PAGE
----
Is cassava syrup healthy?

Cassava syrup has become a popular alternative sweetener in recent years, touted as a healthier option compared to traditional sweeteners like sugar or high fructose corn syrup. But is cassava syrup actually healthy? Let’s take a deeper look at this trendy sweetener.

What is cassava syrup?

Cassava syrup, also known as tapioca syrup or glucose syrup, is made from the root of the cassava plant, which is native to South America. The roots are processed to extract the starch, which is then broken down into glucose molecules. This glucose is concentrated into a sweet, thick syrup.

Cassava syrup goes by many names – tapioca syrup, tapioca sugar, glucose syrup, and sweet sorghum syrup are all essentially the same product. It’s used as a sweetener in many packaged foods and beverages and has become popular with home bakers as well.

Quick answers:

– Cassava syrup is made from the cassava root, which is high in starch. The starch is processed into glucose syrup.

– It’s about half as sweet as sugar but with a similar texture and viscosity, so it can be used as a 1:1 substitute in recipes.

– Cassava syrup is gluten-free, vegan, and generally considered suitable for paleo and keto diets when used in moderation.

– Potential health benefits include low glycemic impact, no blood sugar spikes.

– Potential downsides include minimal nutrients, high glycemic load in large amounts.

Nutritional profile

So what exactly is the nutritional makeup of cassava syrup? Here’s a quick rundown:

Calories and carbohydrates

Cassava syrup contains about 45 calories and 11 grams of carbohydrates (11 grams sugar total) per tablespoon. For comparison, a tablespoon of pure cane sugar contains 49 calories and 12.5 grams carbohydrate (12.5 grams sugar total).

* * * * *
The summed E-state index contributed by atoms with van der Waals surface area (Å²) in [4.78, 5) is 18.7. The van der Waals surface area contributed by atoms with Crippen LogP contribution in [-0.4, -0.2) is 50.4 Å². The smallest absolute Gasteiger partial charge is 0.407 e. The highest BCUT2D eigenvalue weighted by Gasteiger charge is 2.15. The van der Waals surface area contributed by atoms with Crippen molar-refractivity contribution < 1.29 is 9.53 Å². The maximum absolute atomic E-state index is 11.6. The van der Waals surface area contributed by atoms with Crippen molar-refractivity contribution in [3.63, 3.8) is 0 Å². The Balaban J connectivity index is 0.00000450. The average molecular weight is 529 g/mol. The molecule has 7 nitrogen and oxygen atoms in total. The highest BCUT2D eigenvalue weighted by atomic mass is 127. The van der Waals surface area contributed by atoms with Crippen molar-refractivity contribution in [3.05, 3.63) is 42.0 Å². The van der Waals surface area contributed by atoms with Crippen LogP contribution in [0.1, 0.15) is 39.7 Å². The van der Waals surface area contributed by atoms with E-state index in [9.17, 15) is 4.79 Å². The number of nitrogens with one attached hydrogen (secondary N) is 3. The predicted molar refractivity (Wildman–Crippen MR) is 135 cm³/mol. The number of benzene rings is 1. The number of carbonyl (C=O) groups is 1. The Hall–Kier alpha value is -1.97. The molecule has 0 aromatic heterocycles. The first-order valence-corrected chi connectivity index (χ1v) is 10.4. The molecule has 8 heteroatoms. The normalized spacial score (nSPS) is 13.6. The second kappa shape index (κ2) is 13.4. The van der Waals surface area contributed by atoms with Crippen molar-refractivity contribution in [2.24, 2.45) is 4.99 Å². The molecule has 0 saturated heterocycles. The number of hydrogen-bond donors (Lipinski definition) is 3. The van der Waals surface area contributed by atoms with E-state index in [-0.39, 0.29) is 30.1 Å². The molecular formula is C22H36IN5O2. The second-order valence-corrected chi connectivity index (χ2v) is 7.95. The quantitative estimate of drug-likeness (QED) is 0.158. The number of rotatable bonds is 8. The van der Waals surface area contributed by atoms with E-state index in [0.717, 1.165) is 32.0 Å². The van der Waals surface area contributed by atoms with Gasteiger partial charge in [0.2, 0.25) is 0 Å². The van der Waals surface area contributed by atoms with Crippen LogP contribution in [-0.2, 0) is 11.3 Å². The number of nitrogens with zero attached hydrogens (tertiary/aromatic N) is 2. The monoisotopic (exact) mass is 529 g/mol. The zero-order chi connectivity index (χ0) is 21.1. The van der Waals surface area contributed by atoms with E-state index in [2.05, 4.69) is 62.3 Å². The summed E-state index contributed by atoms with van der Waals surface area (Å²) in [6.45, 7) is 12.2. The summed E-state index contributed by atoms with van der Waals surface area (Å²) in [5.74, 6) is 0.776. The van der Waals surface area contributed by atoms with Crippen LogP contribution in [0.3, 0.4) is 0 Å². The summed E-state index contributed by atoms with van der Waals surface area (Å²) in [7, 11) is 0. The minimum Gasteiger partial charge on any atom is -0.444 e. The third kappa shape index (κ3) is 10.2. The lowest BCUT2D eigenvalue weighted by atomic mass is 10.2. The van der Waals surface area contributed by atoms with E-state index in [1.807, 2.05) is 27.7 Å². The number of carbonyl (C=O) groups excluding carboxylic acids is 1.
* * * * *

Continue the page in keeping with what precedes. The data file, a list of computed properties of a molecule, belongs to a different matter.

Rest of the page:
So cassava syrup is slightly lower in both calories and carbs than regular sugar. However, cassava syrup is still very high in carbs and should be used moderately in a balanced diet.

Sugar content

The main sugar in cassava syrup is glucose. Glucose has a glycemic index (GI) of 100, which means it is absorbed quickly and causes a rapid spike in blood sugar.

However, cassava syrup has a glycemic index around 60. The presence of longer glucose chains slows down absorption and prevents the drastic blood sugar spike and crash caused by pure glucose.

Still, cassava syrup should not be considered a “low glycemic” sweetener. In large amounts it can significantly raise blood sugar and insulin levels. Those with diabetes need to be cautious with intake.

Other nutrients

Cassava syrup contains minimal amounts of other nutrients. There are trace amounts of B vitamins, calcium, iron and magnesium, but not in significant quantities.

Unlike sugar from sugar cane or sugar beets, cassava syrup does not contain any minerals like chromium, magnesium, or selenium, nor does it contain antioxidants.

So in terms of vitamins and minerals, cassava syrup is nutrient-void. It provides carbohydrates and calories, but no real nutritional value.

Potential benefits

Cassava syrup has been associated with some potential health benefits:

Lower glycemic impact than sugar

While not exactly “low” glycemic, cassava syrup has a lower glycemic index and glycemic load than regular sugar. This means it does not spike blood glucose levels as drastically.